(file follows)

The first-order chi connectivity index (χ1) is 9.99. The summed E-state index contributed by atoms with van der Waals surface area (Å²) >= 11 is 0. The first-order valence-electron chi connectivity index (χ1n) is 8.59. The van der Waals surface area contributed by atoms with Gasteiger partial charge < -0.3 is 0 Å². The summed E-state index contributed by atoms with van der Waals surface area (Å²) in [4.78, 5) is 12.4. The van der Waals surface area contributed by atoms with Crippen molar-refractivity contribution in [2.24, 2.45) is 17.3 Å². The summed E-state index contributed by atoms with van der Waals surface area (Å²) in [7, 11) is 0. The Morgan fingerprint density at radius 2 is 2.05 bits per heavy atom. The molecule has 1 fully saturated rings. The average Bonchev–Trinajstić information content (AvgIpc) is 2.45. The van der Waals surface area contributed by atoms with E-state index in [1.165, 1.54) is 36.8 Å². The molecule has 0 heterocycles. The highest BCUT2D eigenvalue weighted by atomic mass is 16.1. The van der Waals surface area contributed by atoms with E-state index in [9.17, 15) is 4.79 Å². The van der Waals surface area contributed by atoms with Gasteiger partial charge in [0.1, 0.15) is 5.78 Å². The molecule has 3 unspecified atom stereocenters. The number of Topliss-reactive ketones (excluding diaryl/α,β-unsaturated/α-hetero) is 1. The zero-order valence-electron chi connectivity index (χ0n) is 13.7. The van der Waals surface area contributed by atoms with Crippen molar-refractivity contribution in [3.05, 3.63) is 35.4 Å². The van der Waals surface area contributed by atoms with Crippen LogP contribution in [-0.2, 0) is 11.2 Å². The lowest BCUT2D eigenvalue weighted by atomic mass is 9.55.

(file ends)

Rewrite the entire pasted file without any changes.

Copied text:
The first-order chi connectivity index (χ1) is 9.99. The summed E-state index contributed by atoms with van der Waals surface area (Å²) >= 11 is 0. The first-order valence-electron chi connectivity index (χ1n) is 8.59. The van der Waals surface area contributed by atoms with Gasteiger partial charge < -0.3 is 0 Å². The summed E-state index contributed by atoms with van der Waals surface area (Å²) in [4.78, 5) is 12.4. The van der Waals surface area contributed by atoms with Crippen molar-refractivity contribution in [2.24, 2.45) is 17.3 Å². The summed E-state index contributed by atoms with van der Waals surface area (Å²) in [7, 11) is 0. The Morgan fingerprint density at radius 2 is 2.05 bits per heavy atom. The molecule has 1 fully saturated rings. The average Bonchev–Trinajstić information content (AvgIpc) is 2.45. The van der Waals surface area contributed by atoms with E-state index in [1.165, 1.54) is 36.8 Å². The molecule has 0 heterocycles. The highest BCUT2D eigenvalue weighted by atomic mass is 16.1. The van der Waals surface area contributed by atoms with E-state index in [9.17, 15) is 4.79 Å². The van der Waals surface area contributed by atoms with Gasteiger partial charge in [0.1, 0.15) is 5.78 Å². The molecule has 3 unspecified atom stereocenters. The number of Topliss-reactive ketones (excluding diaryl/α,β-unsaturated/α-hetero) is 1. The zero-order valence-electron chi connectivity index (χ0n) is 13.7. The van der Waals surface area contributed by atoms with Crippen molar-refractivity contribution in [3.05, 3.63) is 35.4 Å². The van der Waals surface area contributed by atoms with Crippen LogP contribution in [-0.2, 0) is 11.2 Å². The lowest BCUT2D eigenvalue weighted by atomic mass is 9.55.